American Fable is ambitious, maybe too much so sometimes, but there's an intense pleasure in the boldness of the film's style.
Paul Thomas Anderson's "Boogie Nights'' is an epic of the low road, a classic Hollywood story set in the shadows instead of the spotlights but containing the same ingredients: Fame, envy, greed, talent, sex, money. The movie follows a large, colorful and curiously touching cast of characters as they live through a crucial turning point in the adult film industry.
In 1977, when the story opens, porn movies are shot on film and play in theaters, and a director can dream of making one so good that the audience members would want to stay in the theater even after they had achieved what they came for. By 1983, when the story closes, porn has shifted to video and most of the movies are basically just gynecological loops. There is hope, at the outset, that a porno movie could be "artistic,'' and less hope at the end.
"Boogie Nights'' tells this story through the life of a kid named Eddie Adams (Mark Wahlberg) from the San Fernando Valley, who is a dishwasher in a Hollywood nightclub when he's discovered by a Tiparillo-smoking pornographer named Jack Horner (Burt Reynolds). "I got a feeling,'' Jack says, "that behind those jeans is something wonderful just waiting to get out.'' He is correct, and within a few months Eddie has been renamed "Dirk Diggler'' and is a rising star of porn films.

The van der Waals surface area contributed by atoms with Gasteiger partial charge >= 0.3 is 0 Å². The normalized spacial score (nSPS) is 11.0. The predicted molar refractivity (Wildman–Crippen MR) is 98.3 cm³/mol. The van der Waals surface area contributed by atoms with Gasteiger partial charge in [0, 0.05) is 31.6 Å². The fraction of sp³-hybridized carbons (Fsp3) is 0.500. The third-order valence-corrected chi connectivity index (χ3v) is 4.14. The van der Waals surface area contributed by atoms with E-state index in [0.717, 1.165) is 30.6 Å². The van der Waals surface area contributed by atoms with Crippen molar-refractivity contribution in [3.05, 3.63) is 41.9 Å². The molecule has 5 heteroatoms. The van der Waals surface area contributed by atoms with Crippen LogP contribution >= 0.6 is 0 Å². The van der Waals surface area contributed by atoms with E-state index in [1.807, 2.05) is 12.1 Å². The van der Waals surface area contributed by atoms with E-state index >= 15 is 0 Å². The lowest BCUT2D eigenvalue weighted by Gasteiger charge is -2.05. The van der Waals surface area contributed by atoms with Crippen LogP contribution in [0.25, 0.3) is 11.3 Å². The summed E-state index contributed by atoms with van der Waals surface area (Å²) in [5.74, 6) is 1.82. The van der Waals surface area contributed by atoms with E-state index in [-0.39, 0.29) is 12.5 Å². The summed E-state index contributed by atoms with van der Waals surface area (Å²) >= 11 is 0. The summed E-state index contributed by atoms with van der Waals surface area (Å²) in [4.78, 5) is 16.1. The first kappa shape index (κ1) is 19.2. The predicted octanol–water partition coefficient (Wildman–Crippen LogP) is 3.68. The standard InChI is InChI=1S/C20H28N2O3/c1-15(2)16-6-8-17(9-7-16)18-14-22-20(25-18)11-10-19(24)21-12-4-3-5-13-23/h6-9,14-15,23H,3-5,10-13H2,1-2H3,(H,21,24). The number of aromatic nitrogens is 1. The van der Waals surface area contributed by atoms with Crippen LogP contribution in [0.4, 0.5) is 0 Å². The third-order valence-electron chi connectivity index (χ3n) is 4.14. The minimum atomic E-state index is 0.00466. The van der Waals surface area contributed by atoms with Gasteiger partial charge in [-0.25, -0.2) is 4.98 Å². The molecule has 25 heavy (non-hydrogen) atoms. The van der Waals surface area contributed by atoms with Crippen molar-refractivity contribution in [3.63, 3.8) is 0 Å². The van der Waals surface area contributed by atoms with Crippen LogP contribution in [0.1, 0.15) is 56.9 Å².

If this summary makes the film itself sound a little like porn, it is not. Few films have been more matter-of-fact, even disenchanted, about sexuality. Adult films are a business here, not a dalliance or a pastime, and one of the charms of "Boogie Nights'' is the way it shows the everyday backstage humdrum life of porno filmmaking. "You got your camera,'' Jack explains to young Eddie. "You got your film, you got your lights, you got your synching, you got your editing, you got your lab. Before you turn around, you've spent maybe $25,000 or $30,000.'' Jack Horner is the father figure for a strange extended family of sex workers; he's a low-rent Hugh Hefner, and Burt Reynolds gives one of his best performances as a man who seems to stand outside sex and view it with the detached eye of a judge at a livestock show. Horner is never shown as having sex himself, although he lives with Amber Waves (Julianne Moore), a former housewife and mother, now a porn star who makes tearful midnight calls to her ex-husband, asking to speak to her child. When Jack recruits Eddie to make a movie, Amber becomes his surrogate parent, tenderly solicitous of him as they prepare for his first sex scene.